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Vast like the subcontinent itself and teeming with outrageous and
exotic characters, "Net of Magic" is an enthralling voyage through
the netherworld of Indian magic. Lee Siegel, scholar and magician,
uncovers the age-old practices of magic in sacred rites and rituals
and unveils the contemporary world of Indian magic of street and
This volume presents editions of two fascinating anonymous and untitled manuscripts of magic produced in Elizabethan England: the Antiphoner Notebook and the Boxgrove Manual. Frank Klaassen uses these texts, which he argues are representative of the overwhelming majority of magical practitioners, to explain how magic changed during this period and why these developments were crucial to the formation of modern magic. The Boxgrove Manual is a work of learned ritual magic that synthesizes material from Henry Cornelius Agrippa, the Fourth Book of Occult Philosophy, Heptameron, and various medieval conjuring works. The Antiphoner Notebook concerns the common magic of treasure hunting, healing, and protection, blending medieval conjuring and charm literature with materials drawn from Reginald Scot's famous anti-magic work, Discoverie of Witchcraft. Klaassen painstakingly traces how the scribes who created these two manuscripts adapted and transformed their original sources. In so doing, he demonstrates the varied and subtle ways in which the Renaissance, the Reformation, new currents in science, the birth of printing, and vernacularization changed the practice of magic. Illuminating the processes by which two sixteenth-century English scribes went about making a book of magic, this volume provides insight into the wider intellectual culture surrounding the practice of magic in the early modern period.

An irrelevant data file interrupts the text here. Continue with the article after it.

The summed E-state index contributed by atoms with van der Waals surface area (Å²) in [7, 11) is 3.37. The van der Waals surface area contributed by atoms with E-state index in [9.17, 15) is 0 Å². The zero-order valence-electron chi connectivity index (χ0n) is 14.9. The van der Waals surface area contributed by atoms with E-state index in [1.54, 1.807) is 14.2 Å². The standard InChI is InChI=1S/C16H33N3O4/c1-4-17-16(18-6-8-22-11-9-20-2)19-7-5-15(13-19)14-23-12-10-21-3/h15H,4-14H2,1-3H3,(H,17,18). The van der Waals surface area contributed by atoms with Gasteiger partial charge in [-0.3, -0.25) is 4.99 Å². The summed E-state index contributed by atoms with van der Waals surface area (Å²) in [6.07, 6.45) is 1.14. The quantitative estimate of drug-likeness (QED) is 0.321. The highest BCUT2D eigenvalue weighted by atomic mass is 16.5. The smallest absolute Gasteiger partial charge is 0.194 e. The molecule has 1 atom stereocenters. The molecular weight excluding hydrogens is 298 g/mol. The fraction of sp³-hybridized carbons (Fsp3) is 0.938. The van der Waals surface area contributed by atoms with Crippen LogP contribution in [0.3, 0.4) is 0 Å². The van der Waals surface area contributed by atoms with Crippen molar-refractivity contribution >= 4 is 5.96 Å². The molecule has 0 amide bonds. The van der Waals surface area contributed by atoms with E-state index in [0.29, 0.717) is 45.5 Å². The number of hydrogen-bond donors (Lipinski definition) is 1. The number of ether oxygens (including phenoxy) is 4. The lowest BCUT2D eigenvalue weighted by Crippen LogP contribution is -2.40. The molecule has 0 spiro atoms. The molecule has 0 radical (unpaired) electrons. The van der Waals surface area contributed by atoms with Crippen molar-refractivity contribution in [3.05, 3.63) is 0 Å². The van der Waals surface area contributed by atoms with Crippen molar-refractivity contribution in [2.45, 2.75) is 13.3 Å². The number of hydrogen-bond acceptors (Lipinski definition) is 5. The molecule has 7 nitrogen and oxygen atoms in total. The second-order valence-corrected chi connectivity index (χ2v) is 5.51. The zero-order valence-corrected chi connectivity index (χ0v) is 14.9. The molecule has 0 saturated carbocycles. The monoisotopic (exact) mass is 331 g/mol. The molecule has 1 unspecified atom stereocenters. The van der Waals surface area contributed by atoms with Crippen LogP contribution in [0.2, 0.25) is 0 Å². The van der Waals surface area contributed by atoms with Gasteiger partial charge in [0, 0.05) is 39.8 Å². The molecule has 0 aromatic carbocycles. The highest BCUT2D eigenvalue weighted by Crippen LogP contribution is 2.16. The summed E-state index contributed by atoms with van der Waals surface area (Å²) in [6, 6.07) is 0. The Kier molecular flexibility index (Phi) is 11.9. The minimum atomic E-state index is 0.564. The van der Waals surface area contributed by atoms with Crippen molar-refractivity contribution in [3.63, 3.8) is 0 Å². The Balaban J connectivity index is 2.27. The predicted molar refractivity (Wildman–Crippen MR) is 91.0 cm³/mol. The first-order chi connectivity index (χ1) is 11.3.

Outline of the processes of cosmic evolution, including detailed exercises for attaining higher conscious states.
This key to the world's esoteric traditions unlocks some of the
most fascinating and closely held secrets of myth, religion, and
philosophy. Unrivaled in its beauty and completeness, it distills
ancient and modern teachings of nearly 600 experts. Compelling
themes range from the riddle of the Sphinx and the tenets of
Pythagorean astronomy to the symbolism of the pentagram, the
significance of the Ark of the Covenant, and the design of the
Witchcraft violence is a feature of many contemporary African societies. In Ghana, belief in witchcraft and the malignant activities of putative witches is prevalent; purported witches are blamed for all manner of adversities including inexplicable illnesses and untimely deaths. As in other historical periods and other societies, in contemporary Ghana, alleged witches are typically female, elderly, poor and marginalized. Childhood socialization in homes and schools, exposure to mass media, and other institutional mechanisms ensure that witchcraft beliefs are transmitted across generations and entrenched over time. This book provides a detailed account of Ghanaian witchcraft beliefs and practices and their role in fueling violent attacks by aggrieved individuals and vigilante groups on these alleged witches.